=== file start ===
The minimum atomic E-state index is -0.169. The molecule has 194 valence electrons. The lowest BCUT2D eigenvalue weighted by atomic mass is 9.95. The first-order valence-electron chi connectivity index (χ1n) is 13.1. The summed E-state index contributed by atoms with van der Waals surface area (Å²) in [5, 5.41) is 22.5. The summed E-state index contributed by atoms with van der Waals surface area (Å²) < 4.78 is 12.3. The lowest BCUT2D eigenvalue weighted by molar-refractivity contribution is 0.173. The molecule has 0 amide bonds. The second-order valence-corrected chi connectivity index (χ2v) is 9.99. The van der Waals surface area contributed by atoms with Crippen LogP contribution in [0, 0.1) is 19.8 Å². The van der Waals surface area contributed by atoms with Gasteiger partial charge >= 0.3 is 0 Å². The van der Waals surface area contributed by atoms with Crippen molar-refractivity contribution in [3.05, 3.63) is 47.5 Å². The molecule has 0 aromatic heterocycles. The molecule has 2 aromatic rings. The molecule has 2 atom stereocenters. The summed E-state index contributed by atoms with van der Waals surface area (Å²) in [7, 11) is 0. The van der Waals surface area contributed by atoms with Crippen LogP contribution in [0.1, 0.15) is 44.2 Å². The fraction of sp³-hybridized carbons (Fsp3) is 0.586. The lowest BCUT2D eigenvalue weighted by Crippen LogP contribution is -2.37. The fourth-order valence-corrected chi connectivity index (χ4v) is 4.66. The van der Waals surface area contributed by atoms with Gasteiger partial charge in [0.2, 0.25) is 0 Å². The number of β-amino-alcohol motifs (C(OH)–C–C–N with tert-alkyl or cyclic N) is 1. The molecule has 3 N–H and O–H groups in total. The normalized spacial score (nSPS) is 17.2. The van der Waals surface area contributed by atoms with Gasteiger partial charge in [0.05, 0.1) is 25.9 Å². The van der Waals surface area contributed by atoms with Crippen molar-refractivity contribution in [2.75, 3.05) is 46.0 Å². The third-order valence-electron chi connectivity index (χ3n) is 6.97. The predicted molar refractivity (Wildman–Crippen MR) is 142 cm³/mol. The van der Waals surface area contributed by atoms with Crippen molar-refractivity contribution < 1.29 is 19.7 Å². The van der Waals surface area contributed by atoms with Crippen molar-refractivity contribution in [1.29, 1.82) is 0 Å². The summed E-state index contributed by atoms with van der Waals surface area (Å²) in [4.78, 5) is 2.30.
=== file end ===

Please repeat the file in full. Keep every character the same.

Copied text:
The minimum atomic E-state index is -0.169. The molecule has 194 valence electrons. The lowest BCUT2D eigenvalue weighted by atomic mass is 9.95. The first-order valence-electron chi connectivity index (χ1n) is 13.1. The summed E-state index contributed by atoms with van der Waals surface area (Å²) in [5, 5.41) is 22.5. The summed E-state index contributed by atoms with van der Waals surface area (Å²) < 4.78 is 12.3. The lowest BCUT2D eigenvalue weighted by molar-refractivity contribution is 0.173. The molecule has 0 amide bonds. The second-order valence-corrected chi connectivity index (χ2v) is 9.99. The van der Waals surface area contributed by atoms with Crippen LogP contribution in [0, 0.1) is 19.8 Å². The van der Waals surface area contributed by atoms with Gasteiger partial charge >= 0.3 is 0 Å². The van der Waals surface area contributed by atoms with Crippen molar-refractivity contribution in [3.05, 3.63) is 47.5 Å². The molecule has 0 aromatic heterocycles. The molecule has 2 aromatic rings. The molecule has 2 atom stereocenters. The summed E-state index contributed by atoms with van der Waals surface area (Å²) in [7, 11) is 0. The van der Waals surface area contributed by atoms with Crippen LogP contribution in [0.1, 0.15) is 44.2 Å². The fraction of sp³-hybridized carbons (Fsp3) is 0.586. The lowest BCUT2D eigenvalue weighted by Crippen LogP contribution is -2.37. The fourth-order valence-corrected chi connectivity index (χ4v) is 4.66. The van der Waals surface area contributed by atoms with Gasteiger partial charge in [0.2, 0.25) is 0 Å². The number of β-amino-alcohol motifs (C(OH)–C–C–N with tert-alkyl or cyclic N) is 1. The molecule has 3 N–H and O–H groups in total. The normalized spacial score (nSPS) is 17.2. The van der Waals surface area contributed by atoms with Gasteiger partial charge in [0.05, 0.1) is 25.9 Å². The van der Waals surface area contributed by atoms with Crippen molar-refractivity contribution in [2.75, 3.05) is 46.0 Å². The third-order valence-electron chi connectivity index (χ3n) is 6.97. The predicted molar refractivity (Wildman–Crippen MR) is 142 cm³/mol. The van der Waals surface area contributed by atoms with Crippen molar-refractivity contribution < 1.29 is 19.7 Å². The van der Waals surface area contributed by atoms with Crippen molar-refractivity contribution in [1.29, 1.82) is 0 Å². The summed E-state index contributed by atoms with van der Waals surface area (Å²) in [4.78, 5) is 2.30.